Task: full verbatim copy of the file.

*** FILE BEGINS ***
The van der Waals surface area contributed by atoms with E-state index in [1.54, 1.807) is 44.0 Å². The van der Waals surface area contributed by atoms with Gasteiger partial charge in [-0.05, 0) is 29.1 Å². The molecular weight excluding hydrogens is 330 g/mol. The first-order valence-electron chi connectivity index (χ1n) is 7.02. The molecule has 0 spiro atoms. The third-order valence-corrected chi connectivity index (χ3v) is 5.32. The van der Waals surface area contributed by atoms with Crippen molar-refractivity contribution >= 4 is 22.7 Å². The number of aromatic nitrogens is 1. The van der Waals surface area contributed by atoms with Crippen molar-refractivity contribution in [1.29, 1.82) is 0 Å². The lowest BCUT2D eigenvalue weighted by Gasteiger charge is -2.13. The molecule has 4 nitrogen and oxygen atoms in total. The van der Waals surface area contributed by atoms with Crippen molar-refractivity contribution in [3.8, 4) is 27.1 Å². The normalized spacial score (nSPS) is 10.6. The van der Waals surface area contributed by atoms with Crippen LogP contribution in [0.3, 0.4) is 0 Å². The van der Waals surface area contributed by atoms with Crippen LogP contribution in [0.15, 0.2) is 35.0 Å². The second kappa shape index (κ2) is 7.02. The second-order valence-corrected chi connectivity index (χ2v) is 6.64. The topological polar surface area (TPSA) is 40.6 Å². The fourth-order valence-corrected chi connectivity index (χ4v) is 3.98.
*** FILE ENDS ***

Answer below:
The van der Waals surface area contributed by atoms with E-state index in [1.54, 1.807) is 44.0 Å². The van der Waals surface area contributed by atoms with Gasteiger partial charge in [-0.05, 0) is 29.1 Å². The molecular weight excluding hydrogens is 330 g/mol. The first-order valence-electron chi connectivity index (χ1n) is 7.02. The molecule has 0 spiro atoms. The third-order valence-corrected chi connectivity index (χ3v) is 5.32. The van der Waals surface area contributed by atoms with Crippen molar-refractivity contribution >= 4 is 22.7 Å². The number of aromatic nitrogens is 1. The van der Waals surface area contributed by atoms with Crippen molar-refractivity contribution in [1.29, 1.82) is 0 Å². The lowest BCUT2D eigenvalue weighted by Gasteiger charge is -2.13. The molecule has 4 nitrogen and oxygen atoms in total. The van der Waals surface area contributed by atoms with Crippen molar-refractivity contribution in [3.8, 4) is 27.1 Å². The normalized spacial score (nSPS) is 10.6. The van der Waals surface area contributed by atoms with Crippen LogP contribution in [0.3, 0.4) is 0 Å². The van der Waals surface area contributed by atoms with Crippen LogP contribution in [0.15, 0.2) is 35.0 Å². The second kappa shape index (κ2) is 7.02. The second-order valence-corrected chi connectivity index (χ2v) is 6.64. The topological polar surface area (TPSA) is 40.6 Å². The fourth-order valence-corrected chi connectivity index (χ4v) is 3.98.